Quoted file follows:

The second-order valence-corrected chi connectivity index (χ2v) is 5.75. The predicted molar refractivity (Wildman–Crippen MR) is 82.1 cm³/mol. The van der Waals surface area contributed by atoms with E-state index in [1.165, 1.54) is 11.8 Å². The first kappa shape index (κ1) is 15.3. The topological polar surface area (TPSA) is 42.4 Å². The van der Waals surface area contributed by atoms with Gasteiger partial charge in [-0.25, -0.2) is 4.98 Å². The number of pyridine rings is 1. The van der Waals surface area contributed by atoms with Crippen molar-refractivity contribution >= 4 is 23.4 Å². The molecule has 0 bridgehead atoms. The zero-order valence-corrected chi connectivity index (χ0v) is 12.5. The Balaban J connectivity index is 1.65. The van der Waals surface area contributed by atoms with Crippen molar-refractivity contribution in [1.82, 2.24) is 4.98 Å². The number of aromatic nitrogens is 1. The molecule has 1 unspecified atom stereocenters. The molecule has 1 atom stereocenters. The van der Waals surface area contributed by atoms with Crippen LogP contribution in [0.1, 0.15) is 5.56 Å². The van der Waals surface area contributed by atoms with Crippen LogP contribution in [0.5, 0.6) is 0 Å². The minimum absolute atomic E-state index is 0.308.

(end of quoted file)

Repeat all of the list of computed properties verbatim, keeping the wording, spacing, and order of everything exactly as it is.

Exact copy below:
The second-order valence-corrected chi connectivity index (χ2v) is 5.75. The predicted molar refractivity (Wildman–Crippen MR) is 82.1 cm³/mol. The van der Waals surface area contributed by atoms with E-state index in [1.165, 1.54) is 11.8 Å². The first kappa shape index (κ1) is 15.3. The topological polar surface area (TPSA) is 42.4 Å². The van der Waals surface area contributed by atoms with Gasteiger partial charge in [-0.25, -0.2) is 4.98 Å². The number of pyridine rings is 1. The van der Waals surface area contributed by atoms with Crippen molar-refractivity contribution >= 4 is 23.4 Å². The molecule has 0 bridgehead atoms. The zero-order valence-corrected chi connectivity index (χ0v) is 12.5. The Balaban J connectivity index is 1.65. The van der Waals surface area contributed by atoms with Crippen molar-refractivity contribution in [1.82, 2.24) is 4.98 Å². The number of aromatic nitrogens is 1. The molecule has 1 unspecified atom stereocenters. The molecule has 1 atom stereocenters. The van der Waals surface area contributed by atoms with Crippen LogP contribution in [0.1, 0.15) is 5.56 Å². The van der Waals surface area contributed by atoms with Crippen LogP contribution in [0.5, 0.6) is 0 Å². The minimum absolute atomic E-state index is 0.308.